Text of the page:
Two-way radios are excellent communication tools for many organizations. However, it is important to choose whether the conventional or trunked format is best suited for your application. You may ask, “What’s the difference?”
Conventional Two-Way Radios
Conventional radio systems operate on fixed RF channels and are best suited for organizations with a smaller user group. In these radio networks, the system has dedicated channels for specific groups/users, and the user manually selects the channels they want. In multi-channel systems channels are used for separate purposes. For instance, Channel 1 can be allocated to service personnel to talk to the dispatch office and Channel 2 can be assigned to talk to construction crews. Generally, these systems have the capabilities to support roughly 70 users per channel.
No control channels are needed, so users are free to use any of the channels available to them, assuming no one else is currently using the channel. This means that a user would need to finish their call on channel 2 before another user could place a call on channel 2. Therefore, the amount of users who can successfully use this network is directly related to the amount of channels available.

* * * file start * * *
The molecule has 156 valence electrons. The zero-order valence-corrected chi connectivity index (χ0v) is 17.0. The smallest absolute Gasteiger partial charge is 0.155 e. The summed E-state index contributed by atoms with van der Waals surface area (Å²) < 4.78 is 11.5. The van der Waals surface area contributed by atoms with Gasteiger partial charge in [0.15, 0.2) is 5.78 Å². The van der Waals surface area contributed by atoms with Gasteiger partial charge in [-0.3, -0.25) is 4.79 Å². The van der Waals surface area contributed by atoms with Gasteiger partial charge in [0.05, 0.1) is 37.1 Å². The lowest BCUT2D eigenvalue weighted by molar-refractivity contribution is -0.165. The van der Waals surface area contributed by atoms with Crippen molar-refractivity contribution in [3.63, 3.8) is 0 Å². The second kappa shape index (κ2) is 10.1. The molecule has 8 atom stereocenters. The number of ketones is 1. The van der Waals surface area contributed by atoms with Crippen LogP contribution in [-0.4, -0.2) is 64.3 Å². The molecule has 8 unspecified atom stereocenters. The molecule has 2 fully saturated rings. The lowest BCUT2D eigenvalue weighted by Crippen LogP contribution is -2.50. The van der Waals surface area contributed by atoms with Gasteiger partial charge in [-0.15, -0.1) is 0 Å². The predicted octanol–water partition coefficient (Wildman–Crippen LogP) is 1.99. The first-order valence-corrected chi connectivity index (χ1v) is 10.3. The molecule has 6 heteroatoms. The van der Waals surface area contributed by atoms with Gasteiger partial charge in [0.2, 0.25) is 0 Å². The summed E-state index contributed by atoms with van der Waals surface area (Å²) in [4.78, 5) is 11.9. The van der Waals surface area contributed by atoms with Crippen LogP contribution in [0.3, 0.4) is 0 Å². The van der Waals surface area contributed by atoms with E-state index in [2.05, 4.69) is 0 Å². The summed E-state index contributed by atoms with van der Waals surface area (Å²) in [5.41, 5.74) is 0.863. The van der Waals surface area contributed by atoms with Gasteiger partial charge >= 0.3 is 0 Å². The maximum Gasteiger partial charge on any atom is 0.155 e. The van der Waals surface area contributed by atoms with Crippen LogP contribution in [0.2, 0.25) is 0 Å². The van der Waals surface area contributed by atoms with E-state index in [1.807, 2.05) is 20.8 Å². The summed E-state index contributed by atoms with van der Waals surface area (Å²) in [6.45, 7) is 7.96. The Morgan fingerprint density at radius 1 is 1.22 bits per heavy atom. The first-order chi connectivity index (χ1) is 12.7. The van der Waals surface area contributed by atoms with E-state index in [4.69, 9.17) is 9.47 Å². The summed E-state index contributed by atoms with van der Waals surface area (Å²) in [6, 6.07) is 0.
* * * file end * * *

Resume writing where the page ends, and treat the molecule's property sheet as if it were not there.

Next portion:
Trunked Two-Way Radios
Trunked radio networks utilize sophisticated repeater technology. This is a complex type of computer-controlled two-way radio system that allows sharing of relatively few radio frequency channels among a large group of users. Instead of assigning, for example, a radio channel to one particular organization at a time, users are instead assigned to a logical grouping, or “talk group”. When any user in that group wishes to converse with another user in the talk group, a vacant radio channel is found automatically by the system and the conversation takes place on that channel. Many unrelated conversations can occur on a channel, making use of the otherwise idle time between conversations. Each radio transceiver contains a microcomputer to control it. A control channel coordinates all the activity of the radios in the system.
This can save users a lot of time and frustration as they don’t need to worry about turning a knob to find an open channel, or having to wait to communicate over a specific channel. Rather, they can simply use the push-to-talk button and be quickly connected over the first available channel.
Be sure to have a conversation with a qualified two-way radio professional to get all your questions answered in order to make the best decision to meet you specific needs.
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